The two chapters that follow are more devoted towards Castles & Crusades (and other similar FRPGs) with Chapter 3 offering just over 20 pages to new critters and Chapter 4 presenting a couple new classes and magic for the game. 'Magical Beasts & Monsters' is a small bestiary whose contents will largely be unfamiliar to your typical fantasy gamer. Aside from the inclusion of entries like the Dragon, Kraken, or Troll, the differences with these are mostly highlighted and set them apart from the 'standard' entry. Old Norse names are included as well with the exception of the Kraken. There were certainly stories of the 'largest monster of the sea' (a Hafgufa?) which could describe a Kraken quite well and its inclusion here is a lot more fitting that trying to shoehorn it in GREEK MYTHOLOGY!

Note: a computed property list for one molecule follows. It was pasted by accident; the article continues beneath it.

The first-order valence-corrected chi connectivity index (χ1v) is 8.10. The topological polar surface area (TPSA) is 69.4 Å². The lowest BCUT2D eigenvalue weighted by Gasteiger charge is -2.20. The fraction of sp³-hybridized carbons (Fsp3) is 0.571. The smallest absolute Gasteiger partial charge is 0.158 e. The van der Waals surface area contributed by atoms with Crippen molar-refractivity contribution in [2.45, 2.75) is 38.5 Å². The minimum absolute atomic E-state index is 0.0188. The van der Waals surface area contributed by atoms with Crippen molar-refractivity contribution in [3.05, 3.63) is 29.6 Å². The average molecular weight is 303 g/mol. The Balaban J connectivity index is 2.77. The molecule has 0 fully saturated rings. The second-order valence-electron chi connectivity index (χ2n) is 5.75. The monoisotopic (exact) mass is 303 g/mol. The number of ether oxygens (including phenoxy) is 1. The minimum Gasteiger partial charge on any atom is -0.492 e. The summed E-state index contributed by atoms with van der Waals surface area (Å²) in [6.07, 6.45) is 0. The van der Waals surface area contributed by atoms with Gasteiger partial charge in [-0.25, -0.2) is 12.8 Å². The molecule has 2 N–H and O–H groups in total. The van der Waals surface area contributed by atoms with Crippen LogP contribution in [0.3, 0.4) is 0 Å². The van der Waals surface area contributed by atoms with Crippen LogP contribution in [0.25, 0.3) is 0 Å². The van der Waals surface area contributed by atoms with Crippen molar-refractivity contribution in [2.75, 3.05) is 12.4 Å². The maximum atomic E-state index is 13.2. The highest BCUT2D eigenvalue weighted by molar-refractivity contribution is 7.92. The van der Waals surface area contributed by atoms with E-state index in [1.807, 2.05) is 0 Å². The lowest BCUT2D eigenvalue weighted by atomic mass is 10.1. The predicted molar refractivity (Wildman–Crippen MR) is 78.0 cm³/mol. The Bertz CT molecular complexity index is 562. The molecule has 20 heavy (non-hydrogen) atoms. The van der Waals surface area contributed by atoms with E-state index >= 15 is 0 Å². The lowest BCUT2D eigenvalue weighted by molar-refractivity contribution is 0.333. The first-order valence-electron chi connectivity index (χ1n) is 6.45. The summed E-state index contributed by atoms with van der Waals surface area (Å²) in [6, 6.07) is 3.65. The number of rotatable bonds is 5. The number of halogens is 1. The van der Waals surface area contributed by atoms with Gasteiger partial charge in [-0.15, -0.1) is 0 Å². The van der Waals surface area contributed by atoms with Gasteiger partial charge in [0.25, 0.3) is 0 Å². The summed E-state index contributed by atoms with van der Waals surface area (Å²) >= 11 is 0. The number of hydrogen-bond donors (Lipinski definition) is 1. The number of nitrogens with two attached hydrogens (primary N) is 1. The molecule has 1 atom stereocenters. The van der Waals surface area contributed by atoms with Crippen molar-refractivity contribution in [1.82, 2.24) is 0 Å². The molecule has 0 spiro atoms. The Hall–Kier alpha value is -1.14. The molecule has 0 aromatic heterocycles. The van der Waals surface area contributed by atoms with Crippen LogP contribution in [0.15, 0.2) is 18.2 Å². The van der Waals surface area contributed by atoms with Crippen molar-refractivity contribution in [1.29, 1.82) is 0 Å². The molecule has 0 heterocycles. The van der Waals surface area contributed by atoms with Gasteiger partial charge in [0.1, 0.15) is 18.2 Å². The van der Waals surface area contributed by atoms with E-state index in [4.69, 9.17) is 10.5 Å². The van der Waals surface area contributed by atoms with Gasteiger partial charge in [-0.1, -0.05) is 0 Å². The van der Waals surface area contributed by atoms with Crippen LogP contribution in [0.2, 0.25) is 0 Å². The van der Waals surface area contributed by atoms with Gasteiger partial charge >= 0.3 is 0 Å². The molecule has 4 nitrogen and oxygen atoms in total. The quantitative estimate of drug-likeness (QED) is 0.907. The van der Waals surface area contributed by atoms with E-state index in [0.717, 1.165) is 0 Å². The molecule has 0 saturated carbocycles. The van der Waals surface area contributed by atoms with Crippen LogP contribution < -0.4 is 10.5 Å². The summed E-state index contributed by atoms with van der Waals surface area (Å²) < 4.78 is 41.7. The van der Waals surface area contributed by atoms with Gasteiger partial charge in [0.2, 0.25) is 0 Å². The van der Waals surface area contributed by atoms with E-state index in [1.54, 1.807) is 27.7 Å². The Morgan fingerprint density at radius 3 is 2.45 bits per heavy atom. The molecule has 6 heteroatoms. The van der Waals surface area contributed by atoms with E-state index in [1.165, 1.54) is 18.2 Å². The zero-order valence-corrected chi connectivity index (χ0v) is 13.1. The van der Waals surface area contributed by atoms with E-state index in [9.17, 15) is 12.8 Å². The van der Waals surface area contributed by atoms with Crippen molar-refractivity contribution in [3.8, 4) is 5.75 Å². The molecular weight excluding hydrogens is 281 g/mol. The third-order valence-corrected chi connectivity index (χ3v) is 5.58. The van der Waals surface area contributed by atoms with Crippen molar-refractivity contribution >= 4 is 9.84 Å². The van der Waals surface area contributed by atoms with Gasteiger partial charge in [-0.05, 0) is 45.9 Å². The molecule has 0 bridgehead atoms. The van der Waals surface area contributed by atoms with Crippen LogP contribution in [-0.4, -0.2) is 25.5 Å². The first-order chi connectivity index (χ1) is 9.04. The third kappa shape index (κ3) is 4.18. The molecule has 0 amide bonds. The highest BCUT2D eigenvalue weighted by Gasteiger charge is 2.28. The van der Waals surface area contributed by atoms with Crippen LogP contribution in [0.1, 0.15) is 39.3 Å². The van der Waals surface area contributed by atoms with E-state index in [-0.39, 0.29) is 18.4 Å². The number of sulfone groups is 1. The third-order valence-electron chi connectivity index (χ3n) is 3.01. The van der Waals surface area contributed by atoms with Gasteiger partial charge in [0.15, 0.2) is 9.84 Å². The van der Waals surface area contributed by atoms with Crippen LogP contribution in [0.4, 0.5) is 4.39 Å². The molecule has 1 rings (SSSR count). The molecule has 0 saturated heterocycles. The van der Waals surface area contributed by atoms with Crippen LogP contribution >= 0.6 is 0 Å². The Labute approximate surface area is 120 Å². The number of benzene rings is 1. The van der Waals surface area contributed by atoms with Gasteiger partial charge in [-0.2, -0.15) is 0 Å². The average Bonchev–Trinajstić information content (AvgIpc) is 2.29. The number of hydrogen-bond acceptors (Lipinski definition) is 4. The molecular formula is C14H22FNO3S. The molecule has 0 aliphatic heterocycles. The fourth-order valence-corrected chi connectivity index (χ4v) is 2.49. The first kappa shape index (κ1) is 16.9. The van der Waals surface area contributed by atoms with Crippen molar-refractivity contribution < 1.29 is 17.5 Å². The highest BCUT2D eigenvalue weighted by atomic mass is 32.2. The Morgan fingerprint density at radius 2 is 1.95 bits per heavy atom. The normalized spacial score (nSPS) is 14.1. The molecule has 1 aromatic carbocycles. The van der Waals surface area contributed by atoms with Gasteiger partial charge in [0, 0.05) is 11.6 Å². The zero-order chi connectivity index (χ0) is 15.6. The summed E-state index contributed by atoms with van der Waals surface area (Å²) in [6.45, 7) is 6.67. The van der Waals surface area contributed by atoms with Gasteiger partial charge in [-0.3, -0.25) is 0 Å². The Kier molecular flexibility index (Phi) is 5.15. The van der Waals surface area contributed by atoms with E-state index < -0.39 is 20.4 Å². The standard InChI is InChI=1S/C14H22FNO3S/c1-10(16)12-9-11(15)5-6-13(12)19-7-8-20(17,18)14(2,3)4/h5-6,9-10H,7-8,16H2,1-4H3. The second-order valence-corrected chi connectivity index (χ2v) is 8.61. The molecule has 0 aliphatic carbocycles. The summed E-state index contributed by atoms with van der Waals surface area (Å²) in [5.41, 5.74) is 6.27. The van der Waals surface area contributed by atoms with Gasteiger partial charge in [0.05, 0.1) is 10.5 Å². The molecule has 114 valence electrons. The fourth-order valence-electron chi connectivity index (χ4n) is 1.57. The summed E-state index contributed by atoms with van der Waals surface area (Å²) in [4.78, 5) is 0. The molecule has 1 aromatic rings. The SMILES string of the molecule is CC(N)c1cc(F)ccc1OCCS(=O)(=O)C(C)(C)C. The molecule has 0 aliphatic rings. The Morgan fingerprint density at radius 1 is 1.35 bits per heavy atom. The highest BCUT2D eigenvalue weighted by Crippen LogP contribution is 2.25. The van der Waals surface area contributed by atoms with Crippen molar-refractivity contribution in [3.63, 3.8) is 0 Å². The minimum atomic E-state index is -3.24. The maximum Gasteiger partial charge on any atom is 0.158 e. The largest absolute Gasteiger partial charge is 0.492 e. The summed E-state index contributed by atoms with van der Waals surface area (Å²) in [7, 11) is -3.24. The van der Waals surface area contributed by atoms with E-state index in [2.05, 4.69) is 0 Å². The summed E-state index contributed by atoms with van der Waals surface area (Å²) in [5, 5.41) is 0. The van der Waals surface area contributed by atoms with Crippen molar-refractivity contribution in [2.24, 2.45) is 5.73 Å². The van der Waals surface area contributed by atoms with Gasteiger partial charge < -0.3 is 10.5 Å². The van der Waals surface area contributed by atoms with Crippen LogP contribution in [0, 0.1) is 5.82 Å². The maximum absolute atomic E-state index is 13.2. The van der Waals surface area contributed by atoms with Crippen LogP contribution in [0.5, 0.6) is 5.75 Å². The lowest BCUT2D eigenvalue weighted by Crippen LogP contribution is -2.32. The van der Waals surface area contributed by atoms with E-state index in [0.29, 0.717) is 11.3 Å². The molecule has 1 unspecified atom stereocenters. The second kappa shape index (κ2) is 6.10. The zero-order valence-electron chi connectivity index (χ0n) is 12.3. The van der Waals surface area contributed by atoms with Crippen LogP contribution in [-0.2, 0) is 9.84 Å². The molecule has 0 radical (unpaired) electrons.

'Wizardy & Enchantments' presents the Seidkona class (sort of a runic sorceress) and a Volva (Prophetess). At first glance Seidkona class offers a slight flavor twist with what basically a wizard but the details are fun. This class doesn't use a spell book but rather the spells are sewn into their clothing. They also have an enchanted staff (a spinning distaff) which they require for their spell casting. Another slight twist is an extremely high charisma (19-20) will grant the class the ability of a Seer (detailed further on in the chapter). The Volva makes for an interesting class and, aside from abilities of small and large visions befitting a prophetess, the spell abilities are intriguing as the class can gain a second spell list to draw from and use. They start off with clerical and, at 5th, they could choose another, say Illusionist for example.